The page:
Every year from September 15th through October 15th, Americans celebrate National Hispanic Heritage month. During this time, America honors the cultures and contributions of Hispanic Americans. At Cervivor, we celebrate the lives of the amazing Latinas who are part of our Cervivor family, whether they are survivors, volunteers, friends or caregivers. It’s so important to take time during this celebration to educate women about HPV and cervical cancer because Latinas have the highest rates of cervical cancer out of all groups of women, and they have the second highest mortality rate after African American women.
The National Latina Institute for Reproductive Health cites lack of screening along with screening accessibility barriers as the main causes of higher incidence rates. Jessica Gonzalez-Rojas, executive director for the National Latina Institute for Reproductive health, says, “It’s not that the sexual behavior is any different. They’re just not getting the care they need in a timely manner.”
HPV, the virus that causes virtually all cervical cancers, affects around 70% of Americans. But with regular screening and medical care, cervical cancer can be prevented! Six out of 10 cervical cancer diagnoses occur in women who have never had a Pap smear, or who have not had a Pap smear in the last 5 years.
Patti Murillo-Casa was diagnosed with cervical cancer in November 2008, after she had gone 3 years without having a Pap smear. After her diagnosis, she was scared, ashamed and worried about what her husband might think. “That’s the myth and stigma the disease has,” Murillo-Casa says. “This disease isn’t because you’re promiscuous. If you’re sexually active, you’re going to get the virus. You have to go to the doctor. I tell women they don’t have to go through what I went through.” Patti now works hard as part of Cervivor to help educate and raise awareness in Latina communities.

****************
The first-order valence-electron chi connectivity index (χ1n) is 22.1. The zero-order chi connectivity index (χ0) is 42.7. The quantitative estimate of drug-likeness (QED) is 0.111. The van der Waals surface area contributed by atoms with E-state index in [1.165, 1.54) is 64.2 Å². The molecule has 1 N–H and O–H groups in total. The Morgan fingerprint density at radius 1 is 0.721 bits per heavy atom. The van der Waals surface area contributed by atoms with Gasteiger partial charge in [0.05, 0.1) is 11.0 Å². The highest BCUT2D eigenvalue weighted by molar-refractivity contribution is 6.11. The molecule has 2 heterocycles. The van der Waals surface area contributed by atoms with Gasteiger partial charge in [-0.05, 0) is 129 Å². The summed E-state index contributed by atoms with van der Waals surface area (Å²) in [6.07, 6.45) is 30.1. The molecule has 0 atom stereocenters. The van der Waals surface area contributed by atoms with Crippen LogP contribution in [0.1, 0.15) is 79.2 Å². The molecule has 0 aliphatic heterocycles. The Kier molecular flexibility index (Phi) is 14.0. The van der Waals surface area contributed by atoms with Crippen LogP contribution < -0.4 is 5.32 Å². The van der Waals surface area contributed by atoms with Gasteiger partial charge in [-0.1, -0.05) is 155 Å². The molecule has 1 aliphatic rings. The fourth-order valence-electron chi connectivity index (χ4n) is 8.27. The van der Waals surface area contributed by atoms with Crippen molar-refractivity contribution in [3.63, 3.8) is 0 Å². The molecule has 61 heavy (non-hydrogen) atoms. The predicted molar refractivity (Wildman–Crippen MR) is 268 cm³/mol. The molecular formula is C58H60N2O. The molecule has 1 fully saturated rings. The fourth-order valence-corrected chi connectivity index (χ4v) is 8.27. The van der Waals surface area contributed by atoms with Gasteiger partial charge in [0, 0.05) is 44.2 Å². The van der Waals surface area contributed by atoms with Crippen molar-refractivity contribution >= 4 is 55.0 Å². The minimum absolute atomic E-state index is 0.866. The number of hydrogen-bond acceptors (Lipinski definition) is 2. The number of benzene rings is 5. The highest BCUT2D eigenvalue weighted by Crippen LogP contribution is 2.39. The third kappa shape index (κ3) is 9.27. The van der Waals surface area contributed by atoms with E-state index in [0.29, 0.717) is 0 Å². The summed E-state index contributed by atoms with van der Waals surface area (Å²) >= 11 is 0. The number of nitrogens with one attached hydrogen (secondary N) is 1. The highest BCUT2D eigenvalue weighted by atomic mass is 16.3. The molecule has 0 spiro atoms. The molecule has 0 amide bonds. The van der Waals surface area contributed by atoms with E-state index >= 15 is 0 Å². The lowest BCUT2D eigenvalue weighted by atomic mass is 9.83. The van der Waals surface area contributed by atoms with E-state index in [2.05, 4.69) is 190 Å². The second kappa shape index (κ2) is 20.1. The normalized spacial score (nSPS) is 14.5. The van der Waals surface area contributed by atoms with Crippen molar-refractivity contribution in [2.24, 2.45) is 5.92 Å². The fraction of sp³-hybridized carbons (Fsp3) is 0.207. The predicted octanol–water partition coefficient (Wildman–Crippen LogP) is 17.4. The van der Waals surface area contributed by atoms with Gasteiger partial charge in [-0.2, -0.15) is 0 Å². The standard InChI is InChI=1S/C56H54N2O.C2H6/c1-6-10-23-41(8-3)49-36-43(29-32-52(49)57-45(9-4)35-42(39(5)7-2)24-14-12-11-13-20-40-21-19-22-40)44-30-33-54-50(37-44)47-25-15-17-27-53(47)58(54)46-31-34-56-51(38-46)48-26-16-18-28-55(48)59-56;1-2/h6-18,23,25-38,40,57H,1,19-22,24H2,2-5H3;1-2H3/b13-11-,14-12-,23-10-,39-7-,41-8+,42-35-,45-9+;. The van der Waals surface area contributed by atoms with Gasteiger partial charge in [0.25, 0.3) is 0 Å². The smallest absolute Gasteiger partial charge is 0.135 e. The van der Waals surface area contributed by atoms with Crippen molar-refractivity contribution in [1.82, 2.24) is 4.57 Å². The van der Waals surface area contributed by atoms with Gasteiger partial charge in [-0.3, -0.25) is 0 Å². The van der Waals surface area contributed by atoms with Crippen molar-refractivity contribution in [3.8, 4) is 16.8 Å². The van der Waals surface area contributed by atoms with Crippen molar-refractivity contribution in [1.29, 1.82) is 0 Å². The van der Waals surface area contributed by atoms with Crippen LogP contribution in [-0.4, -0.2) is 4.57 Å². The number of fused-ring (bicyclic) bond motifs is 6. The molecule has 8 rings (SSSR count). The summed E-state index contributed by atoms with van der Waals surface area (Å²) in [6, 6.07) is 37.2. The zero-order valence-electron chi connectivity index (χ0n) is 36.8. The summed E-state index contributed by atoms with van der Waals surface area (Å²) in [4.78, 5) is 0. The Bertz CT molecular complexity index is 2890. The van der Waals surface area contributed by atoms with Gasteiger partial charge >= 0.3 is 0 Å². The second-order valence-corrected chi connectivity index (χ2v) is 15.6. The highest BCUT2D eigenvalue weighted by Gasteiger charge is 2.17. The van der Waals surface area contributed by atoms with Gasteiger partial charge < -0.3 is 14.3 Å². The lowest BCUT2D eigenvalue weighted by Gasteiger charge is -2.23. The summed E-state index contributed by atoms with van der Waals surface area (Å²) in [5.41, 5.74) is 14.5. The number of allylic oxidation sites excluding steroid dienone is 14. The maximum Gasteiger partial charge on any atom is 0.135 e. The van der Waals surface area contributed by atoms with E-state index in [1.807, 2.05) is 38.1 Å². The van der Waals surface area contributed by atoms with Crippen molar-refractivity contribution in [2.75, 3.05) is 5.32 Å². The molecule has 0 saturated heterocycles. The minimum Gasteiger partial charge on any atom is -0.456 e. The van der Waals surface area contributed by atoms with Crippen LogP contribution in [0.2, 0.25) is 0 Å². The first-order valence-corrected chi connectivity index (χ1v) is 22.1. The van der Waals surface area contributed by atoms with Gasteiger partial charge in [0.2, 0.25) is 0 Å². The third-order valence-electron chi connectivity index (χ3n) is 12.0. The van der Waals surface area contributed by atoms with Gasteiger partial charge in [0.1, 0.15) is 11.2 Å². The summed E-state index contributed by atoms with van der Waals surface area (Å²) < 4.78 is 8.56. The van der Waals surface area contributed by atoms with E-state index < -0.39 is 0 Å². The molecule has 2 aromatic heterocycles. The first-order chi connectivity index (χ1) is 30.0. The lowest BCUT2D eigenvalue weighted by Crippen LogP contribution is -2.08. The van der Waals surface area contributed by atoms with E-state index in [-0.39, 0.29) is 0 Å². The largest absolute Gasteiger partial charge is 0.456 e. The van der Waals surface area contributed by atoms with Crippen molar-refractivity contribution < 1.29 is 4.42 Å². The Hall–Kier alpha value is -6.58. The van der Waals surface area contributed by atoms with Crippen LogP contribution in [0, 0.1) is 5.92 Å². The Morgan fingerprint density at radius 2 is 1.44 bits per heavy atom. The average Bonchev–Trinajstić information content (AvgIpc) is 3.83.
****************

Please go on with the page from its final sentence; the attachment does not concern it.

Cervivor, along with partners such as the National Latina Institute for Reproductive Health, is continuing to fight against the stigma of HPV and encourage women to get screened regularly. The more information Latina communities have about HPV and cervical cancer, the faster we can erase the stigma around HPV, increase the rate of screening and decrease the incidence rate of cervical cancer. Working together, we can fight to increase accessibility to health care for all women, and break down the barriers that prevent women from getting the care they need.
Help raise awareness about how HPV and cervical cancer affect Latina women.
- Share this story.
- Visit the National Latina Institute for Reproductive Health at www.latinainstitute.org.
- Schedule an appointment with your doctor to get screened and understand your risk for HPV and cervical cancer.
- And join Cervivor to stay connected and learn more about how to end this preventable disease.